Why I Now Say: "Fuck Patriotism!"


Why I Now Say “Fuck Patriotism!”
Peter Schultz

            The counterinsurgency paradigm has come home. Today, all three central strategies of counterinsurgency have been turned back on the American people. Americans are now caught in total information awareness. American Muslims and other minorities have become the active minority that is targeted for elimination. And it is, more broadly, the American people whose hearts and minds are being sought.” [The Counterrevolution by Bernard E. Harcourt, p. 143]

            Without a revolution to oppose, our political establishment is pursuing a counterrevolution encapsulated in “the counterinsurgency paradigm” that is being used abroad to fight the war on terror. And patriotism underlies each of the three central strategies of this paradigm.

            First, patriotism requires that “if you see something, say something!” That is, patriotism requires us, each of us, to be vigilant; but not toward the government and the powerful as in classic republican politics, but toward others and “the other.” Hence, and this is second, this means patriotism requires us, each of us, to be especially vigilant toward those minorities – blacks, Muslims, Hispanics, protestors  – who are deemed to be dangerous, even revolutionary. Such vigilance requires “a heightened sense” of how these minorities are different from “mainstream” Americans. Hence, at least a little racism is useful in the service of vigilance. “If you see something, say something, especially if what you see involves these dangerous minorities.”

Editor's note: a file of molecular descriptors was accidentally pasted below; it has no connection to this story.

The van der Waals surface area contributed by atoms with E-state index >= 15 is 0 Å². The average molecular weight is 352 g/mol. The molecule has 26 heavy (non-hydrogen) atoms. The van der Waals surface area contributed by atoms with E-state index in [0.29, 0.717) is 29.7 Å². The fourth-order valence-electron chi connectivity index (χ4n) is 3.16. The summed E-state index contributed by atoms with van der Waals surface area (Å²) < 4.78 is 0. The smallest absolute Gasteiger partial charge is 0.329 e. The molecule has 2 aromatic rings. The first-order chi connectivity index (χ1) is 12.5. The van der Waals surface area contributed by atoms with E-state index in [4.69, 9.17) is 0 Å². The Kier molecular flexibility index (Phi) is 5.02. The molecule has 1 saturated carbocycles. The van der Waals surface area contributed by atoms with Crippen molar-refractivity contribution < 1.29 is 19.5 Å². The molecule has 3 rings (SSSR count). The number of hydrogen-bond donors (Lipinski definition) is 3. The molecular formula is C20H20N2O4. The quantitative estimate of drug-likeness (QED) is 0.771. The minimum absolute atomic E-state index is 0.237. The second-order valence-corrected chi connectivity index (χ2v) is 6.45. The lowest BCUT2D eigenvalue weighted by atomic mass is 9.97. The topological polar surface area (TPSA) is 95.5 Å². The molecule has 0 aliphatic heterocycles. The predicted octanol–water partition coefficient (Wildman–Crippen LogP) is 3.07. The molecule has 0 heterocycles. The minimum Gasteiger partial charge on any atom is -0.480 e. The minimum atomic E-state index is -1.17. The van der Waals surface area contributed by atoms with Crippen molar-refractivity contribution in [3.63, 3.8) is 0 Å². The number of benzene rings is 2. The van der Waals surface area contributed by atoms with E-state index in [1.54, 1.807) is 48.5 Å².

Third, patriotism requires that our “hearts and minds” be devoted to the “homeland,” that we revere its symbols. No longer is our allegiance to the republic for which the flag stands, but rather to the homeland whether it be republican nor not. Thus, patriotism has replaced citizenship, which was a main part of the script of republicanism. Citizens, unlike patriots, are expected to challenge, to be vigilant toward the government, toward the powerful, and not to others or “the other.” Moreover, citizens were not expected to genuflect before government or its officials. Whenever the government runs up the flag, a patriot salutes, whereas a citizen first asks “Why?” Then, maybe, a citizen salutes. Maybe not. A citizen’s heart and mind is her own, whereas a patriot’s heart and mind belong to the homeland: “America: Love it or leave it.” Something no citizen would ever say!  

            And that is why I now say: “Fuck patriotism!”

Sunday, October 7, 2018

Why Kavanaugh Was Sure to Win


Why Kavanaugh Was Sure To Win
Peter Schultz